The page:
A week ago, the Church released a suddenly iconic photograph of Joseph Smith’s favorite seer stone, and also posted at LDS.org an article by three LDS historians, “Joseph the Seer,” to be published in the October 2015 Ensign. It seems clear that the image plus the content of the article are going to rewrite the standard (“official”) LDS narrative concerning Joseph Smith’s translation of the Book of Mormon text. I’m concerned it may also bring folk magic back into that narrative and even back into mainstream LDS culture. That seems like a step in the wrong direction.
Here’s the key passage from the article by Turley, Jensen, and Ashurst-McGee.
[S]ome people in the early 19th century believed it was possible for gifted individuals to “see,” or receive spiritual manifestations, through material objects such as seer stones. The young Joseph Smith accepted such familiar folk ways of his day, including the idea of using seer stones to view lost or hidden objects.
The essay goes on to note that “historical evidence shows that in addition to the two seer stones known as ‘interpreters,’ Joseph Smith used at least one other seer stone in translating the Book of Mormon, often placing it into a hat in order to block out light.” Acknowledging that Joseph used the same seer stone for producing the Book of Mormon text that he used to find (or at least look for) lost objects creates an uncomfortable overlap between folk magic and religious practice. After two centuries of trying to keep these two categories separate and minimizing or simply denying Joseph’s participation in folk magic, the LDS standard narrative (in the Ensign!) is suddenly marrying the two. I guess life is full of surprises.
The new narrative raises this tricky question: Does this seer stone and others like it actually have supernatural power, whether occult or divine? This wasn’t a stone or interpreter delivered by an angel, it was just a stone Joseph found while digging Willard Chase’s well (see Rough Stone Rolling, p. 48-49). The article reminds us that some folks in the 19th century believed certain individuals (Joseph among them) could use the stones to find things and see things. The article states that Joseph believed this, too. Publishing the article in the Ensign suggests at least some LDS leaders in our day believe this as well. The mainstream LDS response to these disclosures seems to be, “A photo of Joseph’s seer stone, isn’t that wonderful?” Wait a year and see how wonderful it is. If we welcome seer stones into the official narrative, what else might follow?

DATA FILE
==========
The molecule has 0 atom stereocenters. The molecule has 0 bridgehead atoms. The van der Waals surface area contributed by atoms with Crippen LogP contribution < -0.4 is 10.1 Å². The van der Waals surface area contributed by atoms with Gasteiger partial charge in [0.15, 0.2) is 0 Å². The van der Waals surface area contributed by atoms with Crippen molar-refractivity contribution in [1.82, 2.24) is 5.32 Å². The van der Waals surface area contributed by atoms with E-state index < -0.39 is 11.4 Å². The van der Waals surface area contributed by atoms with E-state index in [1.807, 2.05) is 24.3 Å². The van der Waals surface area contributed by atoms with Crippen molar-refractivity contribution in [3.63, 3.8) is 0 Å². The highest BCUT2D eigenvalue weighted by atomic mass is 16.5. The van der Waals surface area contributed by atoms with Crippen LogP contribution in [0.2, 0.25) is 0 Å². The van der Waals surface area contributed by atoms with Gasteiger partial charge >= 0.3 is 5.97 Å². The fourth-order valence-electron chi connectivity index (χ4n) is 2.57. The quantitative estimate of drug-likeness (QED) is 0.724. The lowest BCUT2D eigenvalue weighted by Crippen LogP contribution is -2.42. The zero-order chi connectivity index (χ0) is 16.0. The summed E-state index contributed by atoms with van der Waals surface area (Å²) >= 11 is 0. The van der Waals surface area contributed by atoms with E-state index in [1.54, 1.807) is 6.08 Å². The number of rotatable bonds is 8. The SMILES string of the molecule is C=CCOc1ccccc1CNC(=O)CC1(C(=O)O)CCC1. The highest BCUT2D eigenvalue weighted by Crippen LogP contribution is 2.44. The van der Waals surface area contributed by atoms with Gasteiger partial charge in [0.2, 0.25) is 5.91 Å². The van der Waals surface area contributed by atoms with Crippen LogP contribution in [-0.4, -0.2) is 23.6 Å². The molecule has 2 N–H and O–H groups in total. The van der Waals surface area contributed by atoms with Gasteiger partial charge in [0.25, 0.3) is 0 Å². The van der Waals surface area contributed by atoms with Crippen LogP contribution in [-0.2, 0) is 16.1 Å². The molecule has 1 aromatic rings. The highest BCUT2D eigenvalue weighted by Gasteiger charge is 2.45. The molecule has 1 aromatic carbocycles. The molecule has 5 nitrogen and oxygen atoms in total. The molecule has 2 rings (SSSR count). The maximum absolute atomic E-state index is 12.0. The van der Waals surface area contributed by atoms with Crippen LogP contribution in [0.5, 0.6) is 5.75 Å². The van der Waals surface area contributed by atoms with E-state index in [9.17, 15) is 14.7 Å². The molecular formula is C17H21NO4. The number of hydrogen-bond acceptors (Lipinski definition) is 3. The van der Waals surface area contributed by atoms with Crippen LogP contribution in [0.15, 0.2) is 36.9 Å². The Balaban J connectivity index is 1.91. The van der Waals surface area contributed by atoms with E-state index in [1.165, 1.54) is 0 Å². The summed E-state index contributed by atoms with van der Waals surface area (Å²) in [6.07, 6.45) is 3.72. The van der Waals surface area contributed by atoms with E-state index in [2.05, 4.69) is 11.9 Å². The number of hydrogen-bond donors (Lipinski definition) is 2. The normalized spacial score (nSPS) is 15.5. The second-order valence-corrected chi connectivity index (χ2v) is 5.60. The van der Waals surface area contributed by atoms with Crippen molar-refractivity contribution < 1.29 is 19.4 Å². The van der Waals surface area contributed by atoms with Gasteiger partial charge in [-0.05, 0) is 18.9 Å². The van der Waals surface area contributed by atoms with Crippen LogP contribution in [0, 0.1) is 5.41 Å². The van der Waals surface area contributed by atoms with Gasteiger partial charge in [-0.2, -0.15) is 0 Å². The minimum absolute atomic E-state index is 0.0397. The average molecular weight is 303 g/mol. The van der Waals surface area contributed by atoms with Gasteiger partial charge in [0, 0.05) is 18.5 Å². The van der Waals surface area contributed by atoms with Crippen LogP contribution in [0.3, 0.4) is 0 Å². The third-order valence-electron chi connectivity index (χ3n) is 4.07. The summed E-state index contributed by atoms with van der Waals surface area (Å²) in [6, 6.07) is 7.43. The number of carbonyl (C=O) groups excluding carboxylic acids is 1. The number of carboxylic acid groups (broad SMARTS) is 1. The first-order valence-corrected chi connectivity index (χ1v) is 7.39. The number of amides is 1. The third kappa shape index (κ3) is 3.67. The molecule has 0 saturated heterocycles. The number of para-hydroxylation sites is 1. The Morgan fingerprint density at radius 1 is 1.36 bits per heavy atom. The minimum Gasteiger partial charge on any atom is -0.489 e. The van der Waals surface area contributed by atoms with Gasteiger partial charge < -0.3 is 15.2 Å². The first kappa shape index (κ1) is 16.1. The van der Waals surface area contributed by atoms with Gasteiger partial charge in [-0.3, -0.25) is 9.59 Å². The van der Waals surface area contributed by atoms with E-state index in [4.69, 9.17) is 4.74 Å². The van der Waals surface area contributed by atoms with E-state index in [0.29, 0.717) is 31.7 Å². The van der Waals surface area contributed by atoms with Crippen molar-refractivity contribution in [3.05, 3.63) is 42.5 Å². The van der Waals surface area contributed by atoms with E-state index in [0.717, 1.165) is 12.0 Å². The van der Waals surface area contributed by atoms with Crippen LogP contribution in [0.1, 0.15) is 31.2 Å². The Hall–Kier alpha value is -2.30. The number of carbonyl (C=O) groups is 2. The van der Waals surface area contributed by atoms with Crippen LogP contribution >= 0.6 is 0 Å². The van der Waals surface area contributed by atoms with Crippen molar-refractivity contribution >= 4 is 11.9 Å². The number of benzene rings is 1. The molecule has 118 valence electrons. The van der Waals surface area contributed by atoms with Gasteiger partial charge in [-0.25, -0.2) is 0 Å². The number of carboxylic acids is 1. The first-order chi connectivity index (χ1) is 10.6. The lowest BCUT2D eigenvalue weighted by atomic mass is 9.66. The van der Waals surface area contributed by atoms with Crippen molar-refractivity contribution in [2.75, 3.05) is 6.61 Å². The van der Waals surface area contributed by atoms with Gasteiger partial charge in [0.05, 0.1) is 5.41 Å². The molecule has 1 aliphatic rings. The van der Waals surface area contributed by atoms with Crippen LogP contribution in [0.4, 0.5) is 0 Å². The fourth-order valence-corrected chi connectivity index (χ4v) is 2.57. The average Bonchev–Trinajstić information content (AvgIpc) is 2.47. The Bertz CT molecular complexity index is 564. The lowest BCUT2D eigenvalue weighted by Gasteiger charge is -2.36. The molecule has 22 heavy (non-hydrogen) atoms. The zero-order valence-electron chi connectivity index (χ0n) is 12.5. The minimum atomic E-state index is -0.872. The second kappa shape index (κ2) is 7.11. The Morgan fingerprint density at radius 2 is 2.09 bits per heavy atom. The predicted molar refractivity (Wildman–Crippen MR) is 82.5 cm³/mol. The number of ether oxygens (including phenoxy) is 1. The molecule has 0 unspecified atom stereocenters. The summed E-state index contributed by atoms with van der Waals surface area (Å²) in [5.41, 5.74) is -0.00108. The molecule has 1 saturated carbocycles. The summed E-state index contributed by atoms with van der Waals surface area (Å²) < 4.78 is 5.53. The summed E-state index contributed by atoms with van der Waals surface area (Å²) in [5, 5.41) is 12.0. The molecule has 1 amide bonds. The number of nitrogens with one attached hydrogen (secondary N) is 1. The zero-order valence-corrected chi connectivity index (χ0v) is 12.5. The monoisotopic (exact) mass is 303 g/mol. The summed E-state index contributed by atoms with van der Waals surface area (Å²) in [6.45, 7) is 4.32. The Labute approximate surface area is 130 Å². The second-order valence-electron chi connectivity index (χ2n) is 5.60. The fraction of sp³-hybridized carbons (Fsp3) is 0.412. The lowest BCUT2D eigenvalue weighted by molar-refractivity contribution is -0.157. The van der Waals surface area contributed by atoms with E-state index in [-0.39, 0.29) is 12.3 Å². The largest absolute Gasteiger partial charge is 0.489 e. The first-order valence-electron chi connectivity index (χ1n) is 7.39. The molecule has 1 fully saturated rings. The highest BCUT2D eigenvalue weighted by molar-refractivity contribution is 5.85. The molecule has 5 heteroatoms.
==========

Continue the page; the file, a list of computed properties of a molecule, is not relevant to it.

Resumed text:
What About the Bible?
Before your Christian neighbors in glass houses start throwing rocks at your Mormon folk magic, let’s remember the Bible has its share of folk magic associated with biblical religion. A Christian Bible reader can either dismiss those episodes or rationalize them or embrace them. Any choice is problematic. Mormon readers and Mormon leaders, it seems, are likely to embrace them. Just yesterday I was skimming the new LDS Old Testament Seminary Student Study Guide (this year’s course of study) and came across this quotation from Joseph Fielding Smith, giving his explanation of one biblical episode. Recall that in Exodus 7, Moses and Aaron turn a rod into a snake, whereupon Pharaoh’s magicians duplicate the feat.